Life Finds A Way: Fukushima’s Feral Pets & Livestock

Pets, livestock and other animals abandoned near Japan’s Fukushima Daiichi nuclear plant three years ago seem to be thriving today, but do appearances deceive?

A World Gone To The Dogs

(image via: Re.Actor)

The 1962 exploitation documentary film Mondo Cane (roughly, “World Gone To The Dogs”) which showcased bizarre human cultural practices in little-known corners of the world had little or nothing to do with dogs per se. A half-century later, the depopulated Fukushima Exclusion Zone has become a much more accurate depiction of what might expect knowing only the Italian-made travelogue’s title: a bizarre world without people where dogs are, well, the top dogs.

(images via: Discovery News, Gizmodo Australia and The Seattle Times)

As dogs have much shorter lifespans than humans, a mere three years is all it takes for the Zone’s almost 6,000 abandoned dogs (according to the official registry; actual numbers may be three times as many) to go feral. Though many have starved, been cannibalized or escaped the Exclusion Zone completely, those that remain have formed packs and now fear people. Perhaps the latter is a blessing whereas the former is a curse.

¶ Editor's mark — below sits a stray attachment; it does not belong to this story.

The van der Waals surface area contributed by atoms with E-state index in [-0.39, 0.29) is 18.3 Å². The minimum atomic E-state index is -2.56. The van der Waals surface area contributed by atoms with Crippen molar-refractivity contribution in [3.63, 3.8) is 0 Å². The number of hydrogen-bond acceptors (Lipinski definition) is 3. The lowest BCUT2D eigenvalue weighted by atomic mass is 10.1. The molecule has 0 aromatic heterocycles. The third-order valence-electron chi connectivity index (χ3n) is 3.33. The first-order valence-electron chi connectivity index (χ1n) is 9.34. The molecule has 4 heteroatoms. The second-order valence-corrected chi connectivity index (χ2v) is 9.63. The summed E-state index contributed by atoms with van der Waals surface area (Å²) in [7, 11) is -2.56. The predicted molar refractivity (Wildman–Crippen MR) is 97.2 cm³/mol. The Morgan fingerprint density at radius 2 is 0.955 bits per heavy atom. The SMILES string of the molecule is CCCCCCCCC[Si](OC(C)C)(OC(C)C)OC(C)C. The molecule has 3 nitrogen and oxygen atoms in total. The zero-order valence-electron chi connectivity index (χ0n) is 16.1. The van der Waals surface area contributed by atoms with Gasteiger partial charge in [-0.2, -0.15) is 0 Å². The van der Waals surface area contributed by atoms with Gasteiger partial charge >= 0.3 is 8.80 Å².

Ahead By A Neck

(images via: The Guardian, Magdalena Solé and The Malaysian Insider)

A mutated, gigantified sparrow, perhaps? Nope, just an ostrich, one of several obliviously roaming the Exclusion Area in the aftermath of the tsunami and nuclear disaster. Ostriches were farmed in the area before the catastrophe and the Fukushima Daiichi Nuclear Power Plant “adopted” them to be their mascots in happier bygone days. Photographer Magdalena Solé visited the area in 2012 and stumbled upon the ostrich above. Solé stated the ostrich approached her without trepidation “as if she was just happy to see a human.” Or, maybe it was just hungry.


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